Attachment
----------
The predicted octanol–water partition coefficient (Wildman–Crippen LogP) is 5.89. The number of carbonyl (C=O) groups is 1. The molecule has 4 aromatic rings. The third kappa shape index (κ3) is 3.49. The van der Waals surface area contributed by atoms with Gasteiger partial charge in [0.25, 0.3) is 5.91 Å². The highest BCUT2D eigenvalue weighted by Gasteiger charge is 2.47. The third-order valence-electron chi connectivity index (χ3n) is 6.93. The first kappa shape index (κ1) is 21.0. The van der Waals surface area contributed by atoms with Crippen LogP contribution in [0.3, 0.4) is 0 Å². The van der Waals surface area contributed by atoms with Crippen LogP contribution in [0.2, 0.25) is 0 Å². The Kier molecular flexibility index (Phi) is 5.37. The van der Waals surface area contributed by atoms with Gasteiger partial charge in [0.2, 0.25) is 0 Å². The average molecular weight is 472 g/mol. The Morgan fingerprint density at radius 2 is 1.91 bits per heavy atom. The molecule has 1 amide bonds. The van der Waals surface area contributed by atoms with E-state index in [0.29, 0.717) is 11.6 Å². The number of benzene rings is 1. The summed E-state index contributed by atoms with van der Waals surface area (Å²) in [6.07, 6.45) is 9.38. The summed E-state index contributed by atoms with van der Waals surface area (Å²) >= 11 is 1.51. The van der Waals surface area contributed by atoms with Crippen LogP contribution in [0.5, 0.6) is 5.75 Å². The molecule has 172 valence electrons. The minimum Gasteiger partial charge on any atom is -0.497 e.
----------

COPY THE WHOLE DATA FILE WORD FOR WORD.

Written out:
The predicted octanol–water partition coefficient (Wildman–Crippen LogP) is 5.89. The number of carbonyl (C=O) groups is 1. The molecule has 4 aromatic rings. The third kappa shape index (κ3) is 3.49. The van der Waals surface area contributed by atoms with Gasteiger partial charge in [0.25, 0.3) is 5.91 Å². The highest BCUT2D eigenvalue weighted by Gasteiger charge is 2.47. The third-order valence-electron chi connectivity index (χ3n) is 6.93. The first kappa shape index (κ1) is 21.0. The van der Waals surface area contributed by atoms with Crippen LogP contribution in [0.3, 0.4) is 0 Å². The van der Waals surface area contributed by atoms with Crippen LogP contribution in [0.2, 0.25) is 0 Å². The Kier molecular flexibility index (Phi) is 5.37. The van der Waals surface area contributed by atoms with Gasteiger partial charge in [0.2, 0.25) is 0 Å². The average molecular weight is 472 g/mol. The Morgan fingerprint density at radius 2 is 1.91 bits per heavy atom. The molecule has 1 amide bonds. The van der Waals surface area contributed by atoms with E-state index in [0.29, 0.717) is 11.6 Å². The number of benzene rings is 1. The summed E-state index contributed by atoms with van der Waals surface area (Å²) in [6.07, 6.45) is 9.38. The summed E-state index contributed by atoms with van der Waals surface area (Å²) >= 11 is 1.51. The van der Waals surface area contributed by atoms with Crippen LogP contribution in [0.5, 0.6) is 5.75 Å². The molecule has 172 valence electrons. The minimum Gasteiger partial charge on any atom is -0.497 e.